Spousal maintenance, also known as alimony, is a significant aspect of divorce proceedings on Long Island, NY, and is often determined by a statutory formula. The courts recognize a presumption that the less-monied spouse is entitled to financial support. Temporary spousal support is calculated based on specific formulas involving percentages of the monied spouse’s income and the parties’ combined income. Post-divorce maintenance formulas vary based on whether child support is involved, and the court may deviate from these formulas if deemed unjust, considering 15 specified factors.

The duration of maintenance, although advised by the Domestic Relations Law, is flexible and depends on the length of the marriage. Income above the cap is subject to the formulas, but the court may consider earnings beyond the cap based on factors like age, health, earning capacities, and contributions of the less-monied spouse. If the court decides to consider income above the cap, it must provide reasons for its decision.

Spousal maintenance complexities in Long Island, NY divorces necessitate experienced legal guidance to protect the rights and financial interests of all those involved, emphasizing the importance of consulting with a knowledgeable Long Island Divorce Attorney for a free consultation at 631-923-1910.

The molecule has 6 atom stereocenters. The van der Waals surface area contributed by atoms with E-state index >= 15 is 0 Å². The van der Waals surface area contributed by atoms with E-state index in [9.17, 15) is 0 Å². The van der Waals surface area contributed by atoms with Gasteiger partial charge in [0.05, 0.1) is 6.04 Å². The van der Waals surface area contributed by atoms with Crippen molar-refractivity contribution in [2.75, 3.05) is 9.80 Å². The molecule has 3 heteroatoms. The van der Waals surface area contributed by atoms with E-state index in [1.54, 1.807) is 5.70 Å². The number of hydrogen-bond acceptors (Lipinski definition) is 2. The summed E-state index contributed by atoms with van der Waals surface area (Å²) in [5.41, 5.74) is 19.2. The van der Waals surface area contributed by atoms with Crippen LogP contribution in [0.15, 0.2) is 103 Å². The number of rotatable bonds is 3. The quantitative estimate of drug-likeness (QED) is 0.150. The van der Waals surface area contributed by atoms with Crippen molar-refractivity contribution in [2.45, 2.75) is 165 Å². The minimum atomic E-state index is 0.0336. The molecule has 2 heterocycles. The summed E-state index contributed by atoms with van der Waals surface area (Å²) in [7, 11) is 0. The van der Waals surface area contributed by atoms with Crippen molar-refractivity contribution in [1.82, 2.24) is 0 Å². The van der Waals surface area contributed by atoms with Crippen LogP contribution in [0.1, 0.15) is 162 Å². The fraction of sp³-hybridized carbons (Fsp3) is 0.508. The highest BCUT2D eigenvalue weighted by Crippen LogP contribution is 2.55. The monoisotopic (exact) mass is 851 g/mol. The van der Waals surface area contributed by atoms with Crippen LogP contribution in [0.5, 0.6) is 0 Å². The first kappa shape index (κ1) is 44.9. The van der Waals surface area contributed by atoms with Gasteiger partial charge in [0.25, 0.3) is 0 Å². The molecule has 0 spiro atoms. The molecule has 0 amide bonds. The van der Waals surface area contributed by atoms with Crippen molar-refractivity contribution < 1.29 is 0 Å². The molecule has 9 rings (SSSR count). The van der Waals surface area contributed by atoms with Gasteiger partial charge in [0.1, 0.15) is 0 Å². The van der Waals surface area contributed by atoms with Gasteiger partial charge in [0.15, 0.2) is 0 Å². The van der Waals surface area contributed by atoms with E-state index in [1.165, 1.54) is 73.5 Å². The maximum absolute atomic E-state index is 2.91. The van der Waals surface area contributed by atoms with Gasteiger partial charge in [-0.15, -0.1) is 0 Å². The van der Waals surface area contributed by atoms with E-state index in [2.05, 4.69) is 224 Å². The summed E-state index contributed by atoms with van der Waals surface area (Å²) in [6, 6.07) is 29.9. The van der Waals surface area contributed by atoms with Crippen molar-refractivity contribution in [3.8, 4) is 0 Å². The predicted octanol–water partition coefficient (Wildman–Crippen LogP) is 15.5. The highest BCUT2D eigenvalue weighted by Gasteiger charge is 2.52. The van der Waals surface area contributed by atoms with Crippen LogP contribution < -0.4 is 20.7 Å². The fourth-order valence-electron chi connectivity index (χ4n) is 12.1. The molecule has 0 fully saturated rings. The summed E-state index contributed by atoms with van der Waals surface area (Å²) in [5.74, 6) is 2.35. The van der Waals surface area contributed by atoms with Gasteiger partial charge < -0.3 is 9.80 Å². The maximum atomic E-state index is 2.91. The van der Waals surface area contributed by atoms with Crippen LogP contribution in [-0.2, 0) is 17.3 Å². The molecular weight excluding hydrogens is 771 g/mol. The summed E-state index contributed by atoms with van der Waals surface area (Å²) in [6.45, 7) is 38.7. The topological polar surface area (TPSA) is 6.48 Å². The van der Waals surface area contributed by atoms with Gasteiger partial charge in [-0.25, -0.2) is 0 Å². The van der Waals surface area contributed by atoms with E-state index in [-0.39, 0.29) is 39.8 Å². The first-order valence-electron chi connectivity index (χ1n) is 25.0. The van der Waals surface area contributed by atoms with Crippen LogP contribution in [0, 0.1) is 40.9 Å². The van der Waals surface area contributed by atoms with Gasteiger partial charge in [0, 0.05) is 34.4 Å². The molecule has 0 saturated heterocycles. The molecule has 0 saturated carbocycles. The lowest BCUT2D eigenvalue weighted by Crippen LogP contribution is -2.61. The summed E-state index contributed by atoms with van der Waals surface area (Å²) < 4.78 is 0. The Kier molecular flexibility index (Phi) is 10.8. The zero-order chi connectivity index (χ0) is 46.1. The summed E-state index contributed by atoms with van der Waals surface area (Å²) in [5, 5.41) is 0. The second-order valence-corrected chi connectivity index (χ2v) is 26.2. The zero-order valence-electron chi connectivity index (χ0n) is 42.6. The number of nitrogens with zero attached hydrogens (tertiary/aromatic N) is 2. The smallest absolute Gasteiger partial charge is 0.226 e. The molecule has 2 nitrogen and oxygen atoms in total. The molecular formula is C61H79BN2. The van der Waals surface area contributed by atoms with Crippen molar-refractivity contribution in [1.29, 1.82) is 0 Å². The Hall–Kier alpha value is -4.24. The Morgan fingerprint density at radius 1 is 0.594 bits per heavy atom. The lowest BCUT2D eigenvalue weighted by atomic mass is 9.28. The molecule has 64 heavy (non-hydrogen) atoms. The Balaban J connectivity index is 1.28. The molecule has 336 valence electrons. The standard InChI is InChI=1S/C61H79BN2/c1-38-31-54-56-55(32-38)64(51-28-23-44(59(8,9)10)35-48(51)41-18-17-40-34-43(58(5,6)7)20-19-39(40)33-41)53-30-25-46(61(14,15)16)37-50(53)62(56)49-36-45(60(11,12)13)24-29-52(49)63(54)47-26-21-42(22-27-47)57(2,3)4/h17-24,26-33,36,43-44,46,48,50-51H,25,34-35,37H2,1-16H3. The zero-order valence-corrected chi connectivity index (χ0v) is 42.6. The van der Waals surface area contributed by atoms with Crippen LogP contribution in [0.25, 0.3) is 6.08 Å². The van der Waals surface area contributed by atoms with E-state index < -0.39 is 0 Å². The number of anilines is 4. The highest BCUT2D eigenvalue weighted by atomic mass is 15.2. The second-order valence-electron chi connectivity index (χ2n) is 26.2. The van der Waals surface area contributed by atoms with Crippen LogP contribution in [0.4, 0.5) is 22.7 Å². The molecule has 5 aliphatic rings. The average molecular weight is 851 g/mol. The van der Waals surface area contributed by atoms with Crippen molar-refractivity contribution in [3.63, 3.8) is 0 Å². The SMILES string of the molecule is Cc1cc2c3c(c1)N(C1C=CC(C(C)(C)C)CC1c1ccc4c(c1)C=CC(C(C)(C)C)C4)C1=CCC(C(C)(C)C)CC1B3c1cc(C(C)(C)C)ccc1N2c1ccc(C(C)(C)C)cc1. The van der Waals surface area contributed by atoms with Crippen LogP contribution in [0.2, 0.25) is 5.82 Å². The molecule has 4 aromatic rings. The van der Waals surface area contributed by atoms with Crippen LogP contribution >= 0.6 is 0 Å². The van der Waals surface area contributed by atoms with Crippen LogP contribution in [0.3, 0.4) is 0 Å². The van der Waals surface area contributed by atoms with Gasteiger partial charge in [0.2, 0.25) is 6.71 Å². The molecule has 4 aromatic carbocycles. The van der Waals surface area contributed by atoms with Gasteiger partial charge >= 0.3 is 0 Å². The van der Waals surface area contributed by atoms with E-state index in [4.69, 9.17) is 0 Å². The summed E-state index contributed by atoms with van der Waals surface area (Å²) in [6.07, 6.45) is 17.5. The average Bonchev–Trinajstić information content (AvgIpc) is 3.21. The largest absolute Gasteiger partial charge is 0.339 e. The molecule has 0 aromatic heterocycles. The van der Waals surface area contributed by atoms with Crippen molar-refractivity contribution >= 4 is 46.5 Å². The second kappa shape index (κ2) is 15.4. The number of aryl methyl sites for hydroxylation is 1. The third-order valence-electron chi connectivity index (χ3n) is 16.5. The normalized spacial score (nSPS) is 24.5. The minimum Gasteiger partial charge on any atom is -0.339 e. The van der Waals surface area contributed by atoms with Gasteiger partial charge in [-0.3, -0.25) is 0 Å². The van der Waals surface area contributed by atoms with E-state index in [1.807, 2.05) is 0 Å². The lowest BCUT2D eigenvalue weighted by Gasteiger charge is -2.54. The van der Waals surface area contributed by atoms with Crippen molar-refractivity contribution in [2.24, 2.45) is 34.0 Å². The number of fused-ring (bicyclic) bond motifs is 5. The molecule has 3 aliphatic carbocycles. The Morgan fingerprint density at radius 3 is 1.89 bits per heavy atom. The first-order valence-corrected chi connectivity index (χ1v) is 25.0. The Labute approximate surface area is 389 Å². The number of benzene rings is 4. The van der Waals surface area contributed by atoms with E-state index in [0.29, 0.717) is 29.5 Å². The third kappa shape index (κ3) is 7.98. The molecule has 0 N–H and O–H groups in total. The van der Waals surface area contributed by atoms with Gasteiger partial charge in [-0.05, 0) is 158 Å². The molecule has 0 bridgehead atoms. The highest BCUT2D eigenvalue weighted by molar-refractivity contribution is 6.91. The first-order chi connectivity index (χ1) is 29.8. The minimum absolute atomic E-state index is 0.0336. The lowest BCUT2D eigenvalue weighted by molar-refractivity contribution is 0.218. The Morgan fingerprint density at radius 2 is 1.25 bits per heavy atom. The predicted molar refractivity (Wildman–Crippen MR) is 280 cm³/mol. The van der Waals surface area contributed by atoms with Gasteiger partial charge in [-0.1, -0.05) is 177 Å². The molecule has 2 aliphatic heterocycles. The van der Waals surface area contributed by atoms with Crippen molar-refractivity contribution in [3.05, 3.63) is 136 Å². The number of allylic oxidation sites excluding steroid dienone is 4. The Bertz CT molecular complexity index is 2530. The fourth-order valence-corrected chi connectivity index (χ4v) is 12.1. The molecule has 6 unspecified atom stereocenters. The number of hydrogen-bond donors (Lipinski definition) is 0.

Read our blog post on Spousal Maintenance, aka Alimony, Variations on Long Island, NY for more information.


How Is Temporary Maintenance Calculated?

Temporary Spousal maintenance, commonly known as alimony, is a crucial aspect of divorce proceedings on Long Island, specifically in Nassau County or Suffolk County, NY. It is designed to ensure financial support for the lower income-earning spouse during and after divorce. Spousal maintenance during divorce may differ from the post-divorce award. It is distinct from spousal support, which is awarded during the marriage and terminates upon entering a Judgment of Divorce.

Temporary spousal maintenance is calculated using a formula, considering percentages of both spouses’ income, with child support adjustments. However, the court has discretion to deviate from the formula if deemed necessary. These temporary payments aim to maintain the payee spouse’s financial commitments during divorce proceedings.

Post-divorce spousal maintenance involves a comprehensive assessment of factors related to the marriage, such as its length, the parties’ age and health, earning capacities, and contributions. There is no specific formula for determining the duration of maintenance, and the court considers various factors, including any temporary maintenance awarded.